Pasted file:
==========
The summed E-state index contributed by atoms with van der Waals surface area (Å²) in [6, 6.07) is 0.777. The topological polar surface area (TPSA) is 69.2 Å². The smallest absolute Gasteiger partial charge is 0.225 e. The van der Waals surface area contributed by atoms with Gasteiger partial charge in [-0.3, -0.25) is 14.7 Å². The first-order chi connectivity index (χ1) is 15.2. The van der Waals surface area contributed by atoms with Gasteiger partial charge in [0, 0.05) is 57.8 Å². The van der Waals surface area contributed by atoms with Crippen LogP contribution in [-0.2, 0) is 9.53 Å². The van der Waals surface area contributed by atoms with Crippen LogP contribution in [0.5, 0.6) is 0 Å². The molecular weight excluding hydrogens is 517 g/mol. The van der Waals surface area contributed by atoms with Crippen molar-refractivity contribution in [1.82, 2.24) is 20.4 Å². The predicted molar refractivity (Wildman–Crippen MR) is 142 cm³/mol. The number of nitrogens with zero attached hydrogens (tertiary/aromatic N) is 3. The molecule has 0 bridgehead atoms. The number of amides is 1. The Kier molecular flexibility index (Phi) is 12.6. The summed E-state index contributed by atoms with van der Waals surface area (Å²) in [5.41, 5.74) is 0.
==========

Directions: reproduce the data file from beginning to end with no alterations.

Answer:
The summed E-state index contributed by atoms with van der Waals surface area (Å²) in [6, 6.07) is 0.777. The topological polar surface area (TPSA) is 69.2 Å². The smallest absolute Gasteiger partial charge is 0.225 e. The van der Waals surface area contributed by atoms with Gasteiger partial charge in [-0.3, -0.25) is 14.7 Å². The first-order chi connectivity index (χ1) is 15.2. The van der Waals surface area contributed by atoms with Gasteiger partial charge in [0, 0.05) is 57.8 Å². The van der Waals surface area contributed by atoms with Crippen LogP contribution in [-0.2, 0) is 9.53 Å². The van der Waals surface area contributed by atoms with Crippen LogP contribution in [0.5, 0.6) is 0 Å². The molecular weight excluding hydrogens is 517 g/mol. The van der Waals surface area contributed by atoms with Crippen molar-refractivity contribution in [1.82, 2.24) is 20.4 Å². The predicted molar refractivity (Wildman–Crippen MR) is 142 cm³/mol. The number of nitrogens with zero attached hydrogens (tertiary/aromatic N) is 3. The molecule has 0 bridgehead atoms. The number of amides is 1. The Kier molecular flexibility index (Phi) is 12.6. The summed E-state index contributed by atoms with van der Waals surface area (Å²) in [5.41, 5.74) is 0.